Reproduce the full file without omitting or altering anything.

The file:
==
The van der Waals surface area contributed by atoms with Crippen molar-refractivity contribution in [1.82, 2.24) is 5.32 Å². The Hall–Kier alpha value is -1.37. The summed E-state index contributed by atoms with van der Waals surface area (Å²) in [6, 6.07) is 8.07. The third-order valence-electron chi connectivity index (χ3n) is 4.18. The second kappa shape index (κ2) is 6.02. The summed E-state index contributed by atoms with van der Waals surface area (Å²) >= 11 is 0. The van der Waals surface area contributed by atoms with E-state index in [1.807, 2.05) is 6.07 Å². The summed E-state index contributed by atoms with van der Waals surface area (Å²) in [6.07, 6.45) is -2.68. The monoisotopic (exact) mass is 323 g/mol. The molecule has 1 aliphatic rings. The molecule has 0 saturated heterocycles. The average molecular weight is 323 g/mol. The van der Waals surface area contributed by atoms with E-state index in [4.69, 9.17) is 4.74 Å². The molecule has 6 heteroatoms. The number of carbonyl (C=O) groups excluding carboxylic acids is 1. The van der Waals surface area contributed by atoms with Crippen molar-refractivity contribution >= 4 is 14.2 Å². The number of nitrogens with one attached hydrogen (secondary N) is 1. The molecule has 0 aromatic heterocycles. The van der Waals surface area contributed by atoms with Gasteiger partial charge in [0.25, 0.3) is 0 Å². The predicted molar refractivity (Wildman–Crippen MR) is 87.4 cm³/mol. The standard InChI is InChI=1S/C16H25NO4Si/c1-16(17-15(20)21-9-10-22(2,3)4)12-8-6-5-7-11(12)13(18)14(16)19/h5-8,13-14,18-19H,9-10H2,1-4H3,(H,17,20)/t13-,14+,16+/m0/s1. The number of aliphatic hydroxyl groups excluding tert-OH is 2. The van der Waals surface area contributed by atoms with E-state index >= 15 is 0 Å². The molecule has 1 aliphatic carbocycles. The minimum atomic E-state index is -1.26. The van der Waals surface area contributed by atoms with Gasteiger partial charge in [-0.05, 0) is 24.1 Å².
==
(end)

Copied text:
The van der Waals surface area contributed by atoms with Crippen molar-refractivity contribution in [1.82, 2.24) is 5.32 Å². The Hall–Kier alpha value is -1.37. The summed E-state index contributed by atoms with van der Waals surface area (Å²) in [6, 6.07) is 8.07. The third-order valence-electron chi connectivity index (χ3n) is 4.18. The second kappa shape index (κ2) is 6.02. The summed E-state index contributed by atoms with van der Waals surface area (Å²) >= 11 is 0. The van der Waals surface area contributed by atoms with E-state index in [1.807, 2.05) is 6.07 Å². The summed E-state index contributed by atoms with van der Waals surface area (Å²) in [6.07, 6.45) is -2.68. The monoisotopic (exact) mass is 323 g/mol. The molecule has 1 aliphatic rings. The molecule has 0 saturated heterocycles. The average molecular weight is 323 g/mol. The van der Waals surface area contributed by atoms with E-state index in [4.69, 9.17) is 4.74 Å². The molecule has 6 heteroatoms. The number of carbonyl (C=O) groups excluding carboxylic acids is 1. The van der Waals surface area contributed by atoms with Crippen molar-refractivity contribution >= 4 is 14.2 Å². The number of nitrogens with one attached hydrogen (secondary N) is 1. The molecule has 0 aromatic heterocycles. The van der Waals surface area contributed by atoms with Gasteiger partial charge in [0.25, 0.3) is 0 Å². The predicted molar refractivity (Wildman–Crippen MR) is 87.4 cm³/mol. The standard InChI is InChI=1S/C16H25NO4Si/c1-16(17-15(20)21-9-10-22(2,3)4)12-8-6-5-7-11(12)13(18)14(16)19/h5-8,13-14,18-19H,9-10H2,1-4H3,(H,17,20)/t13-,14+,16+/m0/s1. The number of aliphatic hydroxyl groups excluding tert-OH is 2. The van der Waals surface area contributed by atoms with E-state index >= 15 is 0 Å². The molecule has 1 aliphatic carbocycles. The minimum atomic E-state index is -1.26. The van der Waals surface area contributed by atoms with Gasteiger partial charge in [-0.05, 0) is 24.1 Å².